“Grindr has a Pride problem”

“Grindr has a Pride problem”



“Any face pics?” I ask the pictureless profile who pretends to be a six foot long male top weighing 78kg. He is slim, is looking for “masc only” and has just proposed to me.

“Can’t send, I’m discreet,” comes the reply. However, he sends a picture of his penis which I didn’t ask for. Here’s another demoralizing Grindr exchange going.

It may be the gayest app out there, but there seems to be one conspicuous absence: pride.

Grindr is the most popular dating app for (mostly) gay men. It has 3.8 million daily active users worldwide and is the most downloaded LGBT+ app in the UK. For the uninitiated, it could be confused with a gay-only cousin of Tinder. But if you’ve had the misfortune of venturing into the app — or know someone who has — you’ll know it’s a whole different beast, not least because of its particular focus on connections.

Unlike the match-to-message requirement of other dating apps, anyone can message anyone else found in a grid organized down to the meter by physical proximity. The identifiable personal data is also missing. While body type to HIV status categorization is standard, names and faces are an optional bonus.

One of my first experiences with the app as a freshman at university saw me traveling to meet a headless, nameless torso. Such a risk seems untenable now (I hadn’t even told anyone where I was going!), but I didn’t know any better.

I argued that it had to be in the closet, but that wasn’t all. He also had a wife.

We got down to business quickly upon arrival, but I was taken aback by his reluctance to kiss me. Afterward, he admitted that he felt “uncomfortable” kissing another man (ironic given the things he seemed to do with men). I argued that it had to be in the closet, but that wasn’t all. He also had a wife.

The anonymity provided by the app is aimed at such men: those who are secretive and secretly want gay sex. Despite their urges, they’re uncomfortable with homosexuality, so set their pseudonyms to “straight” and demand “no woman please.” They feel like they’re doing something wrong, and that makes the rest of us feel like we could be, too.

This is open heteronormativity and anti-femininity – for me it is homophobia. But nobody bats an eye.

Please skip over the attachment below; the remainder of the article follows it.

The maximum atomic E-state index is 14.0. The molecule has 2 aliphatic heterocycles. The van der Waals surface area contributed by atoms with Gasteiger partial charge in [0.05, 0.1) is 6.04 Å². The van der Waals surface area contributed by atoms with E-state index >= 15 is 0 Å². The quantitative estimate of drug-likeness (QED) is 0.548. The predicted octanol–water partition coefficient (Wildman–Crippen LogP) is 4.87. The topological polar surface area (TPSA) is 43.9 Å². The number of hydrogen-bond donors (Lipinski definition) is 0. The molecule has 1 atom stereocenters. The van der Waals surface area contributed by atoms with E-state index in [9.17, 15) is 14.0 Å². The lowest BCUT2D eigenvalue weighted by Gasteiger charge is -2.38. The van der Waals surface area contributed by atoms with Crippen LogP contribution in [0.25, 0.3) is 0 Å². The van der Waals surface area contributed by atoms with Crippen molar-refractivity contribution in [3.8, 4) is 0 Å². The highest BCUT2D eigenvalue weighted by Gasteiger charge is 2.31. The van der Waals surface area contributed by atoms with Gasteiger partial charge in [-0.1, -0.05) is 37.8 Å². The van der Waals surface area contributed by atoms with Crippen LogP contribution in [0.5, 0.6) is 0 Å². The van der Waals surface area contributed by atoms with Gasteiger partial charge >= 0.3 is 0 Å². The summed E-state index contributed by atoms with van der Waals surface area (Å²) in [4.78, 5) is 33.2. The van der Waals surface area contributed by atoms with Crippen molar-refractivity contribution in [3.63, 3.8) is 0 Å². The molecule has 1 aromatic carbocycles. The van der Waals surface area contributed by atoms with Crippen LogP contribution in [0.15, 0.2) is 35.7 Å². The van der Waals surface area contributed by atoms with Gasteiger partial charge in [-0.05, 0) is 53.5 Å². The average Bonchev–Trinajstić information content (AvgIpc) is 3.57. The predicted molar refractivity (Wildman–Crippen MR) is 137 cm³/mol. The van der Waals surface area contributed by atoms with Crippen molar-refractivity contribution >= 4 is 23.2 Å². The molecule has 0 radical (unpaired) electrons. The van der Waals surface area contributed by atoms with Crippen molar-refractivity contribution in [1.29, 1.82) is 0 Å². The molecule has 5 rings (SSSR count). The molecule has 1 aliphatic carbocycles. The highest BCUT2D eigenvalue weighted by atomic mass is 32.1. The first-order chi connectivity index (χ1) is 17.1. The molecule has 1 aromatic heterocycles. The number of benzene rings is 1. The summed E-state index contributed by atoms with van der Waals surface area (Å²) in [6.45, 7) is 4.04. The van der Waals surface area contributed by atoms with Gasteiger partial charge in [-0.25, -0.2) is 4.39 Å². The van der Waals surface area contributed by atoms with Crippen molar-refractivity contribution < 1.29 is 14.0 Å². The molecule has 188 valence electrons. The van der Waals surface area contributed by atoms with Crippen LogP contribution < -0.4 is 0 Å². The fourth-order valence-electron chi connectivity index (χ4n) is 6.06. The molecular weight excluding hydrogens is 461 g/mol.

(Getty Images)

(Getty Images)

In my experience, wearing virtual masks has enabled and encouraged derogatory language, unsolicited genital images, and explicit, unwarranted sexual requests for years. Senders are unaccountable, while unfortunate recipients eventually learn to expect and tolerate these messages by attempting to break away from their more demeaning or triggering aspects.

Grindr’s dominance of gay dating since its inception in 2009 means young queer men are coming of age with it as a blueprint for love, sex and dating. For me it couldn’t be worse. Her introduction to the gay community – albeit a virtual one – should inspire pride and acceptance. As it stands, in my experience, the downside of self-stigmatization means you’re more likely to encounter homophobic slurs. Currying favor with closed men allows shame and bigotry to fester.

In addition, the acceptance of anonymity is conducive to dangerous situations. People using fake identities (catfish) are so prolific that there are entire forums dedicated to helping Grindr users avoid scary encounters with men who aren’t who they say they are.

Currying favor with closed men allows shame and bigotry to fester

As I can attest from my own early experiences, younger users are particularly vulnerable to fake profiles and take unnecessary risks as they have not yet undergone the trial and error of learning strategies to avoid them. But even for more established users, a barely working “This is his address in case I get kidnapped!” A text message to a close friend often has to suffice.

The app should require verified names, faces and ID. There is nothing shameful about being gay or gay sex. The only people who would be excluded from this change are those who still believe in it – and quite frankly, good deliverance. Come back when you’ve accepted that using Grindr and “open trading” are fundamentally incompatible.

In the meantime, the rest of us must try to see each other as people and not as categories. We can build up the lack of mutual respect and be friendlier to each other. Dates and dating should be fun, and we deserve to be safe and respected while using the best tool we have.

Grindr’s popularity is going nowhere, and its developers have a responsibility to the community they serve. Will they continue to allow a culture of anonymity and, in my opinion, sexual shame, or will our leading gay dating app finally start encouraging pride and acceptance?

In response, Grindr vice president of global communications Patrick Lenihan said, “These recommendations would be dangerous for large swathes of the global queer community, and the author’s allegations misunderstand cultural issues and technological challenges.

“Grindr will continue our mission to connect queer people to each other and to the world.”

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